Since then, Amy has owned several Mopar street cars, even occasionally bracket racing them, but has never had a purpose-built race machine. She knew building a car herself would be beyond her mechanical skills, and that paying others to do it could lead to being ripped off (unfortunately, that still happens to women in this industry), so she enlisted our help through a mutual friend. As we are always eager to see more Mopars at the track competing with the abundance of Chevelles, Camaros, and Mustangs, we were happy to help. Amy will be contributing both money and labor to the effort, and is eager to hone her mechanical skills as we work on the project.
Here's the donor engine for...
Here's the donor engine for our bracket car. Using this mid-'70s 400 block combined with a forged 440 crankshaft will net us a 451ci low-deck engine that will make killer torque and good power at a reasonable rpm.
We're leaning toward a set...
We're leaning toward a set of Edelbrock Performer RPM cylinder heads like these to top this engine. These heads perform well right out of the box and will shave 40 pounds from our front heavy A-body. Our hope is to save money by finding a deal on a used set.
We'll stiffen up our Barracudas...
We'll stiffen up our Barracudas unibody frame by installing torque boxes and framerail connectors.
These upgrades are mandatory...
These upgrades are mandatory for a hard-launching car to live through the hundreds of passes we plan to put on it at the dragstrip.
We'll strip all the unnecessary...
We'll strip all the unnecessary items from the car to lighten it up and replace the heavy glass windows with Lexan. Our missing hood will also be replaced with a fiberglass unit to save weight from the front of our car.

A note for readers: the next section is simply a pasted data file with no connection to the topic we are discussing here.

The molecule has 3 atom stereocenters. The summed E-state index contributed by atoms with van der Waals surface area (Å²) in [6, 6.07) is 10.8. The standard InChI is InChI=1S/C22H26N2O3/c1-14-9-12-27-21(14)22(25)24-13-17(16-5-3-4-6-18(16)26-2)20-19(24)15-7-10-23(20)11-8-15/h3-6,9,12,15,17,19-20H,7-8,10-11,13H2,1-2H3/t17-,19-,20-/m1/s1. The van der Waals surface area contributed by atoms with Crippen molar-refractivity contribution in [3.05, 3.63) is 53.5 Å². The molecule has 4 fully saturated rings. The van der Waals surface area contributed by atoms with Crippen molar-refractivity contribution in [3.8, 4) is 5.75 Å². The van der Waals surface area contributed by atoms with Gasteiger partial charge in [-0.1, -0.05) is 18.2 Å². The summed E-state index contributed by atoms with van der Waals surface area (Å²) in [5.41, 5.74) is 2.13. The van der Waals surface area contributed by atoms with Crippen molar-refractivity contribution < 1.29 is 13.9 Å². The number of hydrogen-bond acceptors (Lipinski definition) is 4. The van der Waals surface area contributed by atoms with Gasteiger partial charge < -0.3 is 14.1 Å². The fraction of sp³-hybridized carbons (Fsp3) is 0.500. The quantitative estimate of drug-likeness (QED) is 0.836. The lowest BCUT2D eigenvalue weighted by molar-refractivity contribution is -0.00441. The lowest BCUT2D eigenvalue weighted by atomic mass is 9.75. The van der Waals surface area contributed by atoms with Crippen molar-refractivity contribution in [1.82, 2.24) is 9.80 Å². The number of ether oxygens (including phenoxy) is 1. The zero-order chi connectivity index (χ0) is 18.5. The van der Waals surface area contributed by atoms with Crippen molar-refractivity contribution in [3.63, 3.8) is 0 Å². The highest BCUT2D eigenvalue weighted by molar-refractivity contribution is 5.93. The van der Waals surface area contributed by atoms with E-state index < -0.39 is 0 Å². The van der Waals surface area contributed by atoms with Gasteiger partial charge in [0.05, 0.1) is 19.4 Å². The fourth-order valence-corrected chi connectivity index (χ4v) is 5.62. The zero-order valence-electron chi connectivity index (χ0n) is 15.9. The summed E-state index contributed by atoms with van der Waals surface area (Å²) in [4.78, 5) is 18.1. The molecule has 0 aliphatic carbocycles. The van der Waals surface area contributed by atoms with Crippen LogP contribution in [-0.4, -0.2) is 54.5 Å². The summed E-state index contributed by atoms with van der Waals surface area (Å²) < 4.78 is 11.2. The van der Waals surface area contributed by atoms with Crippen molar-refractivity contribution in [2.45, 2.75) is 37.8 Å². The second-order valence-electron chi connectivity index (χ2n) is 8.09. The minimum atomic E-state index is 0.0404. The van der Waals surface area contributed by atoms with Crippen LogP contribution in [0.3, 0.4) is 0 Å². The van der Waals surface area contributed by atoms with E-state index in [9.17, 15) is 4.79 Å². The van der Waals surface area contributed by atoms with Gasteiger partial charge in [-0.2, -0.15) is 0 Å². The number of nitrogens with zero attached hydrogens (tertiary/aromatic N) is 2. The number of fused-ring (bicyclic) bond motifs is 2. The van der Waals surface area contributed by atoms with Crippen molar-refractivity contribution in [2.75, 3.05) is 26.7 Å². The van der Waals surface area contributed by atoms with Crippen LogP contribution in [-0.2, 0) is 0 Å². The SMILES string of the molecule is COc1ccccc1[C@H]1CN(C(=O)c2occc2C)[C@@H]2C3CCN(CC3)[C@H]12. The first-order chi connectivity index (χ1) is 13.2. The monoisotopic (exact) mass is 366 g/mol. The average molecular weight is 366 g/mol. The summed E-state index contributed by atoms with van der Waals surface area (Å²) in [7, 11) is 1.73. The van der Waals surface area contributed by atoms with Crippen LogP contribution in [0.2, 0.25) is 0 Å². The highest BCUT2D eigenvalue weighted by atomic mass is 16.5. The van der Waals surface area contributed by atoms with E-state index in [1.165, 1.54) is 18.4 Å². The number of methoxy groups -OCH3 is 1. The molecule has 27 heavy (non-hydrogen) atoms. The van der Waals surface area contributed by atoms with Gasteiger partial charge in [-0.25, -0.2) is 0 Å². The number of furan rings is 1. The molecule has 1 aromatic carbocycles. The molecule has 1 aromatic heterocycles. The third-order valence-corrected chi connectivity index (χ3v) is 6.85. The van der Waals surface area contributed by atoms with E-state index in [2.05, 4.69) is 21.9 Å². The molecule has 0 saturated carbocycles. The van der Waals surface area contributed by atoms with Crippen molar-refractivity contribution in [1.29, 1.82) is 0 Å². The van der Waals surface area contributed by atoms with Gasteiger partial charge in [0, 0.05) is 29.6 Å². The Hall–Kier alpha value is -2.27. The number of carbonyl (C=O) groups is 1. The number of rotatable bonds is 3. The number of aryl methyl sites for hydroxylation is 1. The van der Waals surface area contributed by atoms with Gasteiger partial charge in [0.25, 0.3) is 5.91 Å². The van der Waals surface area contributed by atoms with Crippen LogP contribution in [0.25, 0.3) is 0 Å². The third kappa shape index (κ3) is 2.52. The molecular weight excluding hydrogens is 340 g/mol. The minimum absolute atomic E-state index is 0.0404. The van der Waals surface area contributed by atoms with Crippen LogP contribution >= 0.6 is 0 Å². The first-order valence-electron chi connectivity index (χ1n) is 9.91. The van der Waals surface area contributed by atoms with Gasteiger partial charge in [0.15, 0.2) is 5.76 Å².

There are several things to consider when you're contemplating a project such as ours. Building a car that you find appealing is the first step. If you don't like '79 Aspens, then don't build one. You'll quickly lose interest in a project that doesn't appeal to you. The next consideration when building a drag car is power-to-weight ratio. If you want to go fast cheap, it will be a lot easier to accomplish it in a light car than a heavier one. Be careful here, however, as you can quickly negate your savings by trying to shoehorn a 440 into a Dodge Colt, which requires expensive fabrication. We've found second-generation A-bodies to be the most economical platform on which to build a race car because it's fairly easy to get a big motor into one.
Amy's taste in cars led us to a fastback '67 Barracuda, which is an ideal car for this build. The second-generation Barracuda has a larger engine bay than earlier models, making a big-block swap a breeze. Also, the Barracuda fastback has a higher percentage of weight over the back wheels than other A-bodies, which helps with traction and weight transfer. Once you've chosen a body style or model, finding an ideal race car candidate can be a long hard battle that usually involves lots of footwork and looking through the classifieds. We got lucky and found this '67 Barracuda within a month of beginning our search.
Amy gave us some latitude in our search for an A-Body. She preferred early Darts or fastback Barracudas, but would have been satisfied with a '70 or '71 Duster as well. Having a variety of cars to choose from gave us more opportunities to find the right car for her.